42 Me. 579 (Me. 1856), Pratt v. Atlantic & St. L. R. Co.

Citation:42 Me. 579
Opinion Judge:TENNEY, J.
Attorney:Shepley & Dana, for plaintiff. P. Barnes, for defendants.
Court:Supreme Judicial Court of Maine

Page 579

42 Me. 579 (Me. 1856)




Supreme Judicial Court of Maine.


The liability of a railroad company under the statute of 1842, c. 9, § 5, for damages occasioned by fire from its locomotive engines, is not confined either to real or personal estate; it exists in reference to both.

A railroad company is not liable for damages, by fire from its engines, to cedar posts deposited within a few rods of the track, and intended for use in some other place within a short time.

It is liable, however, for damages to growing timber along its route.

Although growing timber may not have been extensively insured, if at all, it is not unreasonable to suppose that it was intended to be included within the meaning of the statute, and that railroad companies have an insurable interest in such timber along its route. The statute is sufficiently comprehensive to embrace growing trees, and no reason is perceived for excluding them from its operation.

The language of the statute, " along the route," applies to buildings near and adjacent to the railroad so as to be exposed to the danger of fire from the engines.

A building separated by a street from that upon which the fire from the engine fell, and growing timber three hundred feet from the track, are " along the route," within the purview of the statute.

The growing trees of A. stood about three hundred feet from the line of the railroad. Fire from the locomotive engine communicated to materials growing and naturally lying between the premises of A. and the railroad, and

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extended to and damaged A.'s growing timber. A. brought his action against the railroad company for the damages:-- Held, that the company was liable therefor.

Provisions of a statute absolutely inconsistent with those of another statute subsequently enacted, are ordinarily regarded as repealed; but statutes cannot be repealed by implication, if the implication does not necessarily follow from the language used.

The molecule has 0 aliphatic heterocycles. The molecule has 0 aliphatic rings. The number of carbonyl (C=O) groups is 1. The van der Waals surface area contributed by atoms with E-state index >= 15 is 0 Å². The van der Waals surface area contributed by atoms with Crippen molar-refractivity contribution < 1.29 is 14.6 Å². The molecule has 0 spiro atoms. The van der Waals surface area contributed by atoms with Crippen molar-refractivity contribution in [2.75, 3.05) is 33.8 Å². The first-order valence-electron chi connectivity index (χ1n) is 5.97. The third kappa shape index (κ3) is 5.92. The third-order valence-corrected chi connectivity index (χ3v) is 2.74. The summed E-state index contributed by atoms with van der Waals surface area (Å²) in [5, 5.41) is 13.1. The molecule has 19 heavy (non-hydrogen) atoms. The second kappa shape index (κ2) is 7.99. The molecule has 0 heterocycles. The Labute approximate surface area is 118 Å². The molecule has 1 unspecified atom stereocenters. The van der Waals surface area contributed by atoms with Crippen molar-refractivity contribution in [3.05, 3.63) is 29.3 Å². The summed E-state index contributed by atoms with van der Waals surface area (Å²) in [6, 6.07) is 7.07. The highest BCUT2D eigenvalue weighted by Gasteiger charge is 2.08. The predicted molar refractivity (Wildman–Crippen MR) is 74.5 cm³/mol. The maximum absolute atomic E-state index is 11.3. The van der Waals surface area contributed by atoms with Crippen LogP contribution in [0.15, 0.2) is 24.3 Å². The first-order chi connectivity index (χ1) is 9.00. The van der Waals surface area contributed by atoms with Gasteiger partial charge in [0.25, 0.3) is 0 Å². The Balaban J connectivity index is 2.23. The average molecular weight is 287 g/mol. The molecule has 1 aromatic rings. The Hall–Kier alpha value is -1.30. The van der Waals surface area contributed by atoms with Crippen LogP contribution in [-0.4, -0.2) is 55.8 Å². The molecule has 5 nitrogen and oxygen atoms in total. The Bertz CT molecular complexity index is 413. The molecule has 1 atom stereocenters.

The simple incorporation into a private statute of a portion of the provisions of a general public statute cannot be treated as a repeal of its other provisions which are omitted therefrom.

The incorporation of such provisions into the charter of a corporation as a part thereof, cannot exonerate the corporation from the duties, liabilities and obligations imposed upon similar corporations by the general statute.

The statute of 1842, c. 9, is remedial in its nature, and applies to corporations which obtained their charters prior to its enactment.

The Atlantic & St. Lawrence Railroad Company is not by its charter (Special Laws of 1845, c. 195,) exempted from the operation of the statute of 1842, c. 9.

Section eighteen of the charter of this company looks only to the future, and has no effect to annul or modify any thing contained in the Act of 1842, c. 9.


This was an action on the case, to recover for damages done to growing timber on plaintiff's land, on the 17th May, 1853, by fire communicated from defendants' locomotive engine.

The writ was dated June 30, 1854.

The title of the plaintiff to the premises was admitted; and that the premises were situated near the line of the railroad of defendants, almost three hundred feet distant therefrom.